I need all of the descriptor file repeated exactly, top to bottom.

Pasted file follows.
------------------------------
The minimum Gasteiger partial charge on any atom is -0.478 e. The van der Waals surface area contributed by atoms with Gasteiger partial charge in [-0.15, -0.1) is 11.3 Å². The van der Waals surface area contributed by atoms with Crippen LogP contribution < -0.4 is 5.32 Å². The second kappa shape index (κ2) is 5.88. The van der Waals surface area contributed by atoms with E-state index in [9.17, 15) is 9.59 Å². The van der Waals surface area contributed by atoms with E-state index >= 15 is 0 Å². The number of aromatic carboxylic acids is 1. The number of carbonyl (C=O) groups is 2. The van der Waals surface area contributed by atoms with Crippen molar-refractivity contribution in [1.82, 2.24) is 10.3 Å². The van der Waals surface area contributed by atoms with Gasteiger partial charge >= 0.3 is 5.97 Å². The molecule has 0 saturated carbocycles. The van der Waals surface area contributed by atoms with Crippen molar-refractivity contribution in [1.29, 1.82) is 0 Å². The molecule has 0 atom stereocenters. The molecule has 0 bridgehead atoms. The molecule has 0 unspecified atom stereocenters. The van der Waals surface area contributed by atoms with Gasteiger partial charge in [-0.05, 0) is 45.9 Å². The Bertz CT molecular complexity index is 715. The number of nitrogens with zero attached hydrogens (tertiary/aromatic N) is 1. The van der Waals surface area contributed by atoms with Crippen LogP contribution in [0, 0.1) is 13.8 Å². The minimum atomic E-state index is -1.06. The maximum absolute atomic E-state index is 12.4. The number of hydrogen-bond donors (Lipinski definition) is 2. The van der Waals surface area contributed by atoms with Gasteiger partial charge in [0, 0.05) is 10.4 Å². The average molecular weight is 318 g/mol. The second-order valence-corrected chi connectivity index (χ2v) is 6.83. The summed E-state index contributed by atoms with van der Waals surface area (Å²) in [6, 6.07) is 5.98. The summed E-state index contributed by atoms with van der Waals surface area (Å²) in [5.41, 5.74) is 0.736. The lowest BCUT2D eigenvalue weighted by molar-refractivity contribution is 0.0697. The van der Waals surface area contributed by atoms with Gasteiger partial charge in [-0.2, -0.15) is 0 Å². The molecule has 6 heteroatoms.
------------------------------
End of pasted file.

The minimum Gasteiger partial charge on any atom is -0.478 e. The van der Waals surface area contributed by atoms with Gasteiger partial charge in [-0.15, -0.1) is 11.3 Å². The van der Waals surface area contributed by atoms with Crippen LogP contribution < -0.4 is 5.32 Å². The second kappa shape index (κ2) is 5.88. The van der Waals surface area contributed by atoms with E-state index in [9.17, 15) is 9.59 Å². The van der Waals surface area contributed by atoms with E-state index >= 15 is 0 Å². The number of aromatic carboxylic acids is 1. The number of carbonyl (C=O) groups is 2. The van der Waals surface area contributed by atoms with Crippen molar-refractivity contribution in [1.82, 2.24) is 10.3 Å². The van der Waals surface area contributed by atoms with Gasteiger partial charge >= 0.3 is 5.97 Å². The molecule has 0 saturated carbocycles. The van der Waals surface area contributed by atoms with Crippen molar-refractivity contribution in [1.29, 1.82) is 0 Å². The molecule has 0 atom stereocenters. The molecule has 0 bridgehead atoms. The molecule has 0 unspecified atom stereocenters. The van der Waals surface area contributed by atoms with Gasteiger partial charge in [-0.05, 0) is 45.9 Å². The Bertz CT molecular complexity index is 715. The number of nitrogens with zero attached hydrogens (tertiary/aromatic N) is 1. The van der Waals surface area contributed by atoms with Crippen LogP contribution in [0, 0.1) is 13.8 Å². The minimum atomic E-state index is -1.06. The maximum absolute atomic E-state index is 12.4. The number of hydrogen-bond donors (Lipinski definition) is 2. The van der Waals surface area contributed by atoms with Gasteiger partial charge in [0, 0.05) is 10.4 Å². The average molecular weight is 318 g/mol. The second-order valence-corrected chi connectivity index (χ2v) is 6.83. The summed E-state index contributed by atoms with van der Waals surface area (Å²) in [6, 6.07) is 5.98. The summed E-state index contributed by atoms with van der Waals surface area (Å²) in [5.41, 5.74) is 0.736. The lowest BCUT2D eigenvalue weighted by molar-refractivity contribution is 0.0697. The van der Waals surface area contributed by atoms with Gasteiger partial charge in [-0.2, -0.15) is 0 Å². The molecule has 6 heteroatoms.